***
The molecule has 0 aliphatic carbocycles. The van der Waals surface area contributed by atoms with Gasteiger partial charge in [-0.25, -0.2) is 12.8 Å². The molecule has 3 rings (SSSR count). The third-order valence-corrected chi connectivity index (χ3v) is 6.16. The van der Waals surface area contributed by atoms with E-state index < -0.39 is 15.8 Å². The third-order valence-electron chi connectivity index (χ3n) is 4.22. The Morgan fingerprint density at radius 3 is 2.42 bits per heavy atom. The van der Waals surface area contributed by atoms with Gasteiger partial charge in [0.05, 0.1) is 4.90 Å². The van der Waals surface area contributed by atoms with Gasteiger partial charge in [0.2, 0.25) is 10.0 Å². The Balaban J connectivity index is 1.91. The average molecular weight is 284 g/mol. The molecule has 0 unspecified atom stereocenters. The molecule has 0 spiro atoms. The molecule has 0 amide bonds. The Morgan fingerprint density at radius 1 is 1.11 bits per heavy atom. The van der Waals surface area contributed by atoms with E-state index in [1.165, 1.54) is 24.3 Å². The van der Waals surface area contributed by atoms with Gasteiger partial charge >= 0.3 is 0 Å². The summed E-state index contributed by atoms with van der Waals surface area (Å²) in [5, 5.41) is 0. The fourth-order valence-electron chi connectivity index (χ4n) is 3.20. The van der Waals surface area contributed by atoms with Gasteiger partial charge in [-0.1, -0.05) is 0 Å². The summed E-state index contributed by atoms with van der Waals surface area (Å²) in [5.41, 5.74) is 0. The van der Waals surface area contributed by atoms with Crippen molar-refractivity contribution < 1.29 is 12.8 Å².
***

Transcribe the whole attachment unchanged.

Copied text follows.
The molecule has 0 aliphatic carbocycles. The van der Waals surface area contributed by atoms with Gasteiger partial charge in [-0.25, -0.2) is 12.8 Å². The molecule has 3 rings (SSSR count). The third-order valence-corrected chi connectivity index (χ3v) is 6.16. The van der Waals surface area contributed by atoms with E-state index < -0.39 is 15.8 Å². The third-order valence-electron chi connectivity index (χ3n) is 4.22. The Morgan fingerprint density at radius 3 is 2.42 bits per heavy atom. The van der Waals surface area contributed by atoms with Gasteiger partial charge in [0.05, 0.1) is 4.90 Å². The van der Waals surface area contributed by atoms with Gasteiger partial charge in [0.2, 0.25) is 10.0 Å². The Balaban J connectivity index is 1.91. The average molecular weight is 284 g/mol. The molecule has 0 unspecified atom stereocenters. The molecule has 0 spiro atoms. The molecule has 0 amide bonds. The Morgan fingerprint density at radius 1 is 1.11 bits per heavy atom. The van der Waals surface area contributed by atoms with E-state index in [1.165, 1.54) is 24.3 Å². The van der Waals surface area contributed by atoms with Gasteiger partial charge >= 0.3 is 0 Å². The summed E-state index contributed by atoms with van der Waals surface area (Å²) in [5, 5.41) is 0. The fourth-order valence-electron chi connectivity index (χ4n) is 3.20. The van der Waals surface area contributed by atoms with Gasteiger partial charge in [-0.1, -0.05) is 0 Å². The summed E-state index contributed by atoms with van der Waals surface area (Å²) in [5.41, 5.74) is 0. The van der Waals surface area contributed by atoms with Crippen molar-refractivity contribution < 1.29 is 12.8 Å².